The lead investigators comment:
"This is the first trial to demonstrate that we can truly impact this devastating disease with chemotherapy. This is only a first step toward cure of brain cancer patients and should now fuel interest, continued international collaboration and research to further improve the outcome of these patients", says the lead author and trial initiator Roger Stupp, MD for the University Hospital Multidisciplinary Oncology Centre in Lausanne, Switzerland.
"Without the close collaboration between the hospital based research laboratory and the leading clinicians, this interdisciplinary success would never have been possible. I hope this example will stimulate a closer collaboration between basic and clinical research in the future", remarks Monika Hegi, PhD signing author for the translation research work and leader of the laboratory of Tumor Biology and Genetics of the University Hospital Lausanne Neurosurgery department and project leader at the National Center of Competence in Research (NCCR Molecular Oncology).
"In 25 years of academic cancer medicine, it is the first time that I have witnessed such a progress in any of the deadliest forms of human cancers.The study has also been an exceptional model of multidisciplinary as well as international cooperation, with such an outstanding input of so many participants" said co-investigator and radiation therapy protocol leader, René-Olivier Mirimanoff MD, at the Radiation Oncology Department of the University Hospital in Lausanne, Switzerland.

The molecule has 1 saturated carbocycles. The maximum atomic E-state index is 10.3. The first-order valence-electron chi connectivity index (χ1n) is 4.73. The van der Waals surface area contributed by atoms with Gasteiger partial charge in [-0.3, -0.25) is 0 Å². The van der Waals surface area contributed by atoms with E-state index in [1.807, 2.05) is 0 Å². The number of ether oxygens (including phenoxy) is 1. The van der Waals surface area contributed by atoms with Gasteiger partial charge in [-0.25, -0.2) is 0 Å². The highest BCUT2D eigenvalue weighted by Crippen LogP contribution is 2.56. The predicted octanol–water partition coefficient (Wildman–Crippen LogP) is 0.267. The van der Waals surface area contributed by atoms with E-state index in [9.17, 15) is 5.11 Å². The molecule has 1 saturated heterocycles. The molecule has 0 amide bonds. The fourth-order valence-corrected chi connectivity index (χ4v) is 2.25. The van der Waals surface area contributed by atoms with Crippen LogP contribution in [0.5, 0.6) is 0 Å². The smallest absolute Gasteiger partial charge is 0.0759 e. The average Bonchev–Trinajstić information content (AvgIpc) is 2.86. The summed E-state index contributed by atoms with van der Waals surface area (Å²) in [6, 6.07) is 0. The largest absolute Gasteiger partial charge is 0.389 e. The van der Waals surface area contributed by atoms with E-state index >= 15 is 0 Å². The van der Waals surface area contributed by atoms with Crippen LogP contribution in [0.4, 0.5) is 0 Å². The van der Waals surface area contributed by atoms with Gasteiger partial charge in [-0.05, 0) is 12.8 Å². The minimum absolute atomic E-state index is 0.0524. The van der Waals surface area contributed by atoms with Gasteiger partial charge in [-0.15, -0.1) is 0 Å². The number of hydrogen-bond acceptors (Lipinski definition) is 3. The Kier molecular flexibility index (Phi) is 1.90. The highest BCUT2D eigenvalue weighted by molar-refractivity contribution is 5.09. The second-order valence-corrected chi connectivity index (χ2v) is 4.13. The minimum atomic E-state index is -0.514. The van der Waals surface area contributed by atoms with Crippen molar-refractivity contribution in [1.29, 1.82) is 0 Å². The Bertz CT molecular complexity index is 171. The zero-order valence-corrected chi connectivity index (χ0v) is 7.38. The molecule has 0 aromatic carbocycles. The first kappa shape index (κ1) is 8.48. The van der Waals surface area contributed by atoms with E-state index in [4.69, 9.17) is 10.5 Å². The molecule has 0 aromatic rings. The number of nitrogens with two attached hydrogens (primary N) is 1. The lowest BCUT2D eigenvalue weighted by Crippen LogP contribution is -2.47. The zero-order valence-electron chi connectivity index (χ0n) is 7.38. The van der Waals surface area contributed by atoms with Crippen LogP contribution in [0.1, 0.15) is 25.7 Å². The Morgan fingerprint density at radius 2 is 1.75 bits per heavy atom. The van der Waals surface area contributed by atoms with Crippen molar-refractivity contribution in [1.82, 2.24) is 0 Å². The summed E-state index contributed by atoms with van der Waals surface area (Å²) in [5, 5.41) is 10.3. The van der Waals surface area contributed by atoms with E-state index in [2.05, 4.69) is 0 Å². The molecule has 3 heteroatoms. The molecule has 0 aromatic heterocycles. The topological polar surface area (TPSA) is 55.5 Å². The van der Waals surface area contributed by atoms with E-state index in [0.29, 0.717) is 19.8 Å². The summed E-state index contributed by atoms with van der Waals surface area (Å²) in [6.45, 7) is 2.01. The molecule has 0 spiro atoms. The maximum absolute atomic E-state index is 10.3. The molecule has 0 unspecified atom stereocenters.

"Until now, there have been few treatment options for glioblastoma patients," says Dr. Gregory Cairncross, a pioneer in neurooncology research and one of the study's primary investigators and head of the Department of Clinical Neurosciences at the University of Calgary in Alberta, Canada. "The results of this trial will dramatically improve treatment and outcome for many of these patients and will open the door to further trials to expand this treatment combination. The key to the new therapy's effectiveness is that temozolomide causes very few side effects and is well tolerated by patients. This means patients can take the drug every day during their radiation treatment instead of once every eight weeks – the common dosage for other chemotherapy drugs"
"This landmark study represents the most important advance in the management of glioblastoma since radiotherapy was shown to be of benefit over 35 years ago", comments Dr. Warren Mason, a lead investigators in Canada and head of the neuro-oncology unit at the Princess Margaret Hospital in Torono, Ontario/Canada. "This study also identified MGMT the first clinically relevant molecular marker for glioblastoma which not only serves as a prognositic factor for survival, but also as a predictor for response to chemotherapy. This observation paves the way for using the unique tumor genetic signature as a guide for individualizing therapy and optimizing outcome."
Source: Eurekalert & othersLast reviewed: By John M. Grohol, Psy.D. on 21 Feb 2009
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I took the one less traveled by,
And that has made all the difference.
-- Robert Frost